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#FreeSpeech in the News: July 31, 2017

As the Citadel of Free Speech here in Cleveland, we work to protect and promote the basis of our democracy by sharing related stories, commentary, and opinions on free speech in the 21st century. Here's what's making the news – and what you should know about – in the past week.

 

But according to the ACLU, the law ‘would punish individuals for no reason other than their political beliefs’ by expanding the Export Administration Act of 1979 and the Export-Import Bank Act of 1945, which ‘prohibit  U.S. persons from complying with a foreign government’s request to boycott a country  friendly to the U.S.’”

Why an Effort to Thwart Some Boycotts of Israel Fails the Free-Speech Test, The Atlantic

 

Liberals and others will often find fault with the court, as well as Trump. But thanks to the justices, they will have a wide berth to complain.”

The John Roberts court: Champion of free speech, Chicago Tribune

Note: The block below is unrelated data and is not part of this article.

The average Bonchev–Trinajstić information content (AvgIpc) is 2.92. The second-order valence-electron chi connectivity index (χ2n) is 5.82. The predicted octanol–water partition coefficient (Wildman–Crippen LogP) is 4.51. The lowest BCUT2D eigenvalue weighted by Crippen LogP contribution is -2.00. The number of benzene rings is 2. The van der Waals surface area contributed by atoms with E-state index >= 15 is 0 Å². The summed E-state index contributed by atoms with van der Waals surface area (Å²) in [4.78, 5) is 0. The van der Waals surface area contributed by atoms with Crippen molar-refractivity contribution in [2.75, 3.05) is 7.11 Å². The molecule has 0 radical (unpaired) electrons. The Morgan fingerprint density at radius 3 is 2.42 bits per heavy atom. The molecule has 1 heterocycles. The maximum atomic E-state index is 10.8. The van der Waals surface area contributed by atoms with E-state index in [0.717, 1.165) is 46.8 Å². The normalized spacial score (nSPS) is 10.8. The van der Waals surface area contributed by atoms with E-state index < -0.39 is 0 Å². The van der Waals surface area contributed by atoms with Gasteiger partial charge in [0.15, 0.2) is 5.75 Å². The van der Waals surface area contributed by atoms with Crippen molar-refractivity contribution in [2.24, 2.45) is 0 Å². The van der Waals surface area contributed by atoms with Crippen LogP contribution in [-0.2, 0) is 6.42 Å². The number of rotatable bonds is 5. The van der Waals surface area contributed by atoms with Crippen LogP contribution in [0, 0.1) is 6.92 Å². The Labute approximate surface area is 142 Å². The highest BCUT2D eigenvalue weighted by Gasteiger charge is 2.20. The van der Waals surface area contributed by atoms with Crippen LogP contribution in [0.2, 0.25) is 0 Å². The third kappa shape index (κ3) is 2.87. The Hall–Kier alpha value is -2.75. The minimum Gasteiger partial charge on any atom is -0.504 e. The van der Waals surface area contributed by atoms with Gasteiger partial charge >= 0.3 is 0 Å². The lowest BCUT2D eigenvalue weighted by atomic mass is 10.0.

We can do better than this. Protecting free speech and academic freedom is not a liberal or conservative issue. It’s an American issue.”

The wrong way to preserve free speech on campus, The Hill

 

“It also makes no difference whether the crowd reacted with unlawful violence beyond what Mr. Trump advocated, because the hostile reaction of the crowd does not not transform protected speech into incitement.”

Trump’s lawyers claim a free-speech right to urge supporters to use ‘reasonable force’ to kick out protesters, Los Angeles Times

 

“It is, quite simply, about repelling a growing assault on the idea of the university.”

A University Stands Up for Free Speech – and Itself, National Review

 

At its core, these cases boil down to the issue of free speech, and whether a beverage made by a commercial enterprise—such as a soy milk company—can legally describe itself as ‘milk.’”

Soy milk is at the epicenter of a global free-speech debate, Quartz

 

Refusing to do business is not an inherently expressive activity, as the Supreme Court held in Rumsfeld v. FAIR.”

Israel anti-boycott bill does not violate free speech, The Washington Post

 

The bill’s chilling effect would be dramatic — and that is no doubt its very purpose. But individuals, not the government, should have the right to decide whether to support boycotts against practices they oppose.”

This piece of pro-Israel legislation is a serious threat to free speech, The Washington Post

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